v_{n+1} &=& v_n+h\cdot G(v_n,x_n,t_n),
\end{eqnarray*}

where (at $n=0$) $x_0$ and $v_0$ are the initial conditions at $t=t_0$.

**Example 2:**

Let us consider a particle of mass $m$ that is in free fall __towards__ the center
of a planet of mass $M$. Let us assume that the atmosphere exerts a force
$$
F_\mathrm{drag}=Dv^2
$$
onto the particle which is proportional to the square of the velocity. Here, $D$ is the
drag coefficient. Note that the $x$-axis is pointing away from the planet.
Hence, we only consider $v\leq 0$.

The particle motion is described by the following governing equation ($G$: gravitational constant) $$ m\frac{d^2 x}{dt^2}=Dv^2-\frac{GmM}{x^2}. $$

Dividing each side by $m$ gives $$ \frac{d^2 x}{dt^2}=\frac{D}{m}v^2-\frac{GM}{x^2}. $$ Following our recipe above, we re-cast this as two first-order ODEs \begin{eqnarray*} \frac{dx}{dt} &=& v, \\ \frac{dv}{dt} &=& \frac{D}{m}v^2-\frac{GM}{x^2}. \end{eqnarray*} We choose $D=0.0025\,\mathrm{kg}\,\mathrm{m}^{-1}$, $m=1\,\mathrm{kg}$ and $M=M_\mathrm{Earth}$, i.e. the mass of the Earth.

Accordingly, our algorithm now reads
\begin{eqnarray*}
x_{n+1} &=& x_n+h*v_n, \\
v_{n+1} &=& v_n+h*\left[ \frac{D}{m}v_n^2-\frac{GM}{x_n^2} \right] .
\end{eqnarray*}

Let us specify the following initial conditions and step size:
$$
t_0=0,~~x(t_0)=x_0=7000.0\,\mathrm{km},~~v(t_0)=v_0
=0\,\mathrm{m/s},~~h=0.001\,\mathrm{s}.
$$
We could now iterate the above equations until the particle hits the ground, i.e. until
$x=R_\mathrm{Earth}$, where $R_\mathrm{Earth}$ is the radius of Earth. This occurs in finite time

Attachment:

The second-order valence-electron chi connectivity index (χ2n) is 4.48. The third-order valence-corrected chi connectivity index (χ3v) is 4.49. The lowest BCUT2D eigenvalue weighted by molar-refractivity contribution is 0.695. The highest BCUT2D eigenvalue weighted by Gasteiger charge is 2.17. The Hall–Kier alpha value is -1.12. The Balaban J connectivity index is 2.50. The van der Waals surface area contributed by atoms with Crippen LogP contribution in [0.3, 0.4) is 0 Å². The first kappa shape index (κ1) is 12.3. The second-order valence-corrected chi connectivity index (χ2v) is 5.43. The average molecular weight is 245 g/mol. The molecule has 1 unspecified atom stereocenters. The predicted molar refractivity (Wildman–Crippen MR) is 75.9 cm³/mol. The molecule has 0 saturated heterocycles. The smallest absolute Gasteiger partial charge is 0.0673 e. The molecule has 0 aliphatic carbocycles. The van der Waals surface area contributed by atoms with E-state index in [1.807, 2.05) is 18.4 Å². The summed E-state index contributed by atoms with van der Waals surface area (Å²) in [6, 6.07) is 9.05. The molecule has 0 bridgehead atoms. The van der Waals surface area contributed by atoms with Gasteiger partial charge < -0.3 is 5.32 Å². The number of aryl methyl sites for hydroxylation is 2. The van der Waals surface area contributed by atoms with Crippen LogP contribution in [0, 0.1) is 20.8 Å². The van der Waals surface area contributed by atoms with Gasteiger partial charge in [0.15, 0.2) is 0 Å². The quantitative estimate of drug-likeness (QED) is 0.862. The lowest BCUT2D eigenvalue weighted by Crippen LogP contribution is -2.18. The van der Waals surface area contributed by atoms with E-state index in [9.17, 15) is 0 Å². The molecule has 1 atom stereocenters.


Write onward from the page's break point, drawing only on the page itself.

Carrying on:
both in reality and in our code.

Moreover, the particle would also reach $x=0$ in finite time, given the above equations, while the speed grows to infinity. However, the code would crash well before $x$ approaches zero due to the speed reaching very large values.

**Note**: The governing equation actually changes when $|x|<R$.

Therefore, we need to be careful with our numerical solution procedure. This goes to show that it is often very useful to understand the physical problem under consideration when solving its governing equations numerically.

Let us integrate until $t_N=100\,\mathrm{s}$, equivalent to $N=10^5$ time steps. As it turns out, the particle does not reach the ground by $t=t_N$.

In [4]:

```
G = 6.67300e-11 # gravitational constant
M = 5.97219e24 # mass of Earth
D = 0.0025 # drag coefficient
m = 1.0 # mass of particle
N = 100000 # number of steps
h = 0.001 # step size
# initial values
t_0 = 0.0
x_0 = 7.0e6
v_0 = 0.0
t = np.zeros(N+1)
x = np.zeros(N+1)
v = np.zeros(N+1)
t[0] = t_0
x[0] = x_0
v[0] = v_0
for n in range(N):
# Euler's method
x_new = x[n] + h*v[n]
v_new = v[n] + h*((D/m)*v[n]**2-G*m*M/x[n]**2)
t[n+1] = t[n] + h
x[n+1] = x_new
v[n+1] = v_new
plt.figure()
plt.plot(t,x) # plotting the position vs. time: x(t)
plt.xlabel(r'$t$')
plt.ylabel(r'$x(t)$')
plt.grid()
plt.figure()
plt.plot(t,v) # plotting the velocity vs. time: v(t)
plt.xlabel(r'$t$')
plt.ylabel(r'$v(t)$')
plt.grid();
```

What do you observe? What happens if you choose $x_0=10000.0\,\mathrm{km}$ as your initial height?

We have learned how to use Euler’s method to solve first-order and second-order ODEs numerically. It is the simplest method in this context and very easy to implement. However:

- There are more precise methods for solving ODEs.
- There are more stable methods for solving ODEs.

Notwithstanding these issues, Euler’s method is often useful: it is easy to use (the coding is less error prone); it can provide a helpful first impression of the solution; modern-day computer power makes computational expense less of an issue. Simply put, sometimes it is sufficient.